Status: The union does not agree that this show qualifies for Special Situation status. Special Situations Committee hearing is scheduled on Nov. 3, 2006.
13) “Dr. Seuss’ How The Grinch Stole Christmas!” — opens at the Hilton Theatre in November 2006. Theatre minimum: 19. Actual orchestra size: 15.
Status: A grievance settlement has been reached. Problem: Potential dispute regarding the theatre owner’s (Live Nation) obligations under the contract. Solution: A strong grievance settlement, larger issues to be clarified in the upcoming Broadway negotiations.
14) “Spring Awakening” — opens at the Eugene O’Neill Theatre in December 2006. Theatre minimum: 8.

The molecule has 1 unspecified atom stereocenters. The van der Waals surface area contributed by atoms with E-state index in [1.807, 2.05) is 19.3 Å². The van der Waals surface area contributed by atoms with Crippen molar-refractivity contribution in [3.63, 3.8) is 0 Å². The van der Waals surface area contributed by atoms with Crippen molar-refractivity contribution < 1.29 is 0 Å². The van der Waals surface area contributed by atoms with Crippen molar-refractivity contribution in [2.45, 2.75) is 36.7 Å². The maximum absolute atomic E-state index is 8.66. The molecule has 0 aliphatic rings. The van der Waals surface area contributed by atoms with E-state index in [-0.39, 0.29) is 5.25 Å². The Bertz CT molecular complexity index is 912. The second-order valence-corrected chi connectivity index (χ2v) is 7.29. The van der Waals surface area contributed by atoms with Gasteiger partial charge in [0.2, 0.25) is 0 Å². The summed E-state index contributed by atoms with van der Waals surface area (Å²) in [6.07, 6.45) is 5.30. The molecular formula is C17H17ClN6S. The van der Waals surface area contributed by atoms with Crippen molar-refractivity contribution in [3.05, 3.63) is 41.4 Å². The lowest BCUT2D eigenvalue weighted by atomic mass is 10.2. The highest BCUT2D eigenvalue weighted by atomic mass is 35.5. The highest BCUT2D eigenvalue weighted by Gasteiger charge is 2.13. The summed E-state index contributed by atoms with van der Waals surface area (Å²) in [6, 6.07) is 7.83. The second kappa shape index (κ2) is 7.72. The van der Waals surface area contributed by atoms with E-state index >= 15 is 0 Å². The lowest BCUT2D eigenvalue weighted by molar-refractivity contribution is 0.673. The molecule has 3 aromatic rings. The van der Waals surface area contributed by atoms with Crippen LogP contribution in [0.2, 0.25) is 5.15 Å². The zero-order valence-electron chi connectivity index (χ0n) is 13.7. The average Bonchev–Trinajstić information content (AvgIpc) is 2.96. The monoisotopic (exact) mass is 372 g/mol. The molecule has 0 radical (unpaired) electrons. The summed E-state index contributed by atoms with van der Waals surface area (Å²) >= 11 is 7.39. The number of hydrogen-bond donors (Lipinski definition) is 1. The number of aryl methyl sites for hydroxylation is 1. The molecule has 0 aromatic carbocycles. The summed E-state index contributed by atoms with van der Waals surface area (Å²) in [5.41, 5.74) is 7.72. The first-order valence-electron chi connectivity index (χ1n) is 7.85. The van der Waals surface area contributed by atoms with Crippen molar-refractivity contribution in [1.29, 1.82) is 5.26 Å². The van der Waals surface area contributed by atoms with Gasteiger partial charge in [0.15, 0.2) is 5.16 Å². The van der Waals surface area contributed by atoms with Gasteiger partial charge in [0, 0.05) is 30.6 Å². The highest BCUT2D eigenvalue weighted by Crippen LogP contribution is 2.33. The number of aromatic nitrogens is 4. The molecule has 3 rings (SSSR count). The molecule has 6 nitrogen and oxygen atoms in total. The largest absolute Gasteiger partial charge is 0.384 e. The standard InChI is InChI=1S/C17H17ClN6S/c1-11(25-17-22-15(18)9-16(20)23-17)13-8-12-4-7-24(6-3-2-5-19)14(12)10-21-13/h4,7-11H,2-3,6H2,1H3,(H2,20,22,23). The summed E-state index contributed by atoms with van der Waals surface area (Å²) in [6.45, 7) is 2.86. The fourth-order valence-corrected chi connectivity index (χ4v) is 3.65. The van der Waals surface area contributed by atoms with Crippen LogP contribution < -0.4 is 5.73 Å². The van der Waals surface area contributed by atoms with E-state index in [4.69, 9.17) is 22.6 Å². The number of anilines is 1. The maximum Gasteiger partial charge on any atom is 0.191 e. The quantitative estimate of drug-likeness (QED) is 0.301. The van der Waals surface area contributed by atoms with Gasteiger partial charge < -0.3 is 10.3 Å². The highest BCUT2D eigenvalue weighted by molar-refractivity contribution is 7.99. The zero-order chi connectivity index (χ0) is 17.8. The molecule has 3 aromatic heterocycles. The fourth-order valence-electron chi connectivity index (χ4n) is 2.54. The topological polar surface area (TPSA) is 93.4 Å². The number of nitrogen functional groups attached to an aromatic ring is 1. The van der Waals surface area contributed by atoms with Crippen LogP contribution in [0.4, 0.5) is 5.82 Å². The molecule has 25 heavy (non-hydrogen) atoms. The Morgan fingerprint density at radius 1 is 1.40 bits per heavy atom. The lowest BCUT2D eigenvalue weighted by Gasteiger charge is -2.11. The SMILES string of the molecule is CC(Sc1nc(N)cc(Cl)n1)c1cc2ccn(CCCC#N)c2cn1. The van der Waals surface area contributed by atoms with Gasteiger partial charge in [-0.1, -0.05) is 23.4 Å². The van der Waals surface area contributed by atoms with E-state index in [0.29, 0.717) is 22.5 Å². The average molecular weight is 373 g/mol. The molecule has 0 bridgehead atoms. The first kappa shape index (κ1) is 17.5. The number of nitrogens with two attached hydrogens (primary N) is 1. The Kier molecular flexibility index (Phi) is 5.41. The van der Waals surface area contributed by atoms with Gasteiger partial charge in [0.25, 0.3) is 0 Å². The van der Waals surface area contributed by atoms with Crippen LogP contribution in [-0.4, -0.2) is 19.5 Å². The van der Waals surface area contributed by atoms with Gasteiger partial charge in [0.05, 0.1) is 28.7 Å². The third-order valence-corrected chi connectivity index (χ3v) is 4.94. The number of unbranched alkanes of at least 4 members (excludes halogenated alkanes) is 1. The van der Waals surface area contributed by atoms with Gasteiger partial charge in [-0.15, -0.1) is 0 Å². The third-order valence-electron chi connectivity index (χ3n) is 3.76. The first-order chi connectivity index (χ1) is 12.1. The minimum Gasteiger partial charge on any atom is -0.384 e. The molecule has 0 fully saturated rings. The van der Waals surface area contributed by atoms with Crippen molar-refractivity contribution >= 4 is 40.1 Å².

Status: The union is presently evaluating an application for Actor/Musician designation.
15) “The Pirate Queen” — opens at the Hilton Theatre in April 2007. Theatre minimum: 19. Actual orchestra size: 12.
Status: The union is presently evaluating the Special Situations application.
Has the “exception” become the “rule”? If so, the “freeze” on minimums, in place until 2013, may be rendered meaningless.
Based on the experience, it is clear that significant changes need to be made to bring the system back to the way it was originally intended.